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  • Phoenix demands The Greenery close or face legal action

  • The city of Phoenix has ordered medical marijuana dispensary The Greenery to voluntarily cease all business operations within one week or face legal action.
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  • The city of Phoenix has ordered medical marijuana dispensary The Greenery to voluntarily cease all business operations within one week or face legal action.
    Phoenix City Manager Steve Dahl said Friday that city officials sent a certified letter to operators of The Greenery, a nonprofit resource center for medical cannabis patients, requesting voluntarily compliance, by closing its North Main Street location, by Friday, May 16.
    Dahl said The Greenery has operated illegally since January and that city officials could not allow the business doors to remain open.
    "It is operating against our rules and against state law, so we have to do something so that laws are respected," Dahl said.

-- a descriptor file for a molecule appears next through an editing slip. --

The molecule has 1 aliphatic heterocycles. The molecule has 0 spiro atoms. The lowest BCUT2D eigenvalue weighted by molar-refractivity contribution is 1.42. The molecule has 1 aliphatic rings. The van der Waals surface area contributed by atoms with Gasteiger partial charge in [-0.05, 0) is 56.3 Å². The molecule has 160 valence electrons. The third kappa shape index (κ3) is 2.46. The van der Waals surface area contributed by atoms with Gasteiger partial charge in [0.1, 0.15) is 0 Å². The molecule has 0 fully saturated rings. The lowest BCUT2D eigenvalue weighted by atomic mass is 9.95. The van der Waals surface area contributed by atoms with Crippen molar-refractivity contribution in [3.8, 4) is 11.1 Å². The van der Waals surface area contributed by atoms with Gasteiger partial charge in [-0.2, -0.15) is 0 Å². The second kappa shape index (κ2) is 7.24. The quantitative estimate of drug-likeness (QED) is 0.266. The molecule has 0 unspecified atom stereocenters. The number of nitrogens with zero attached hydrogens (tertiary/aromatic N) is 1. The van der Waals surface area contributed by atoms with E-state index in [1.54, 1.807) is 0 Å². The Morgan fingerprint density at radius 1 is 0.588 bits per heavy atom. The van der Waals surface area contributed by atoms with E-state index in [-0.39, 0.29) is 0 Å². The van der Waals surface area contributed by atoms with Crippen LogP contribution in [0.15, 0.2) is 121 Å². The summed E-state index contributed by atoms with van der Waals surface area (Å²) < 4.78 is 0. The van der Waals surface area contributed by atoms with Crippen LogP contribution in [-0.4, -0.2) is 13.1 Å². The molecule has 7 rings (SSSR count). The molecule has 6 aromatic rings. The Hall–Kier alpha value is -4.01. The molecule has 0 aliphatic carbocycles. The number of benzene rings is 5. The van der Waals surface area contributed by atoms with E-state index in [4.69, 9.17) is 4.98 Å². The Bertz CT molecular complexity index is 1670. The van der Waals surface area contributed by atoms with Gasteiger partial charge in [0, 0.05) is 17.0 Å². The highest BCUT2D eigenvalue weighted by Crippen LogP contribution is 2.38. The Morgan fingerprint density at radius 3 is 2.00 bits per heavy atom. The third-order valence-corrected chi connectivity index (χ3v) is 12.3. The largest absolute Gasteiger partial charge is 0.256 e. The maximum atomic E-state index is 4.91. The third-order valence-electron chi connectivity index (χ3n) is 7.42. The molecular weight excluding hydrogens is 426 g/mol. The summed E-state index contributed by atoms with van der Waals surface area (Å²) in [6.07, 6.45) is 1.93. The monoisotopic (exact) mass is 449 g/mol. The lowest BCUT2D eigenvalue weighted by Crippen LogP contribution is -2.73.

"We're asking them to close voluntarily. If they do it voluntarily, it will be done by end of next week. If they require an injunction, it will obviously take longer."
    Phoenix council members directed city staff on Monday, by a vote of 5 to 1, to seek the injunction. Council president Bruce Sophie and council members Carolyn and Stan Bartell, Karen Jones and Chris Luz, okayed the decision while council member Terry Helfrich was opposed.
    Andrea Adams, executive director of The Greenery, said she plans to keep her doors open until they are forcibly closed.
    The Greenery opened in January and organizers say it provides resources to connect medical marijuana patients.
    With Siskiyou Medical Supply inside Puff's Smoke Shop cited for selling marijuana without a state required license and ordered closed earlier this week by Ashland police, Adams called The Greenery "the last safe access point in Southern Oregon" and said she would "stay and fight" until forcibly closed.
    "Without The Greenery, patients in Southern Oregon will have no safe access to the medicine they depend on and would have to go to Klamath Falls or Eugene," Adams said.
    "My position as the executive director, and all of our position as patients helping patients, is that we will be there serving patients until we are forced to stop. And we will continue to fight for patients for as long as it takes."
    — Buffy Pollock
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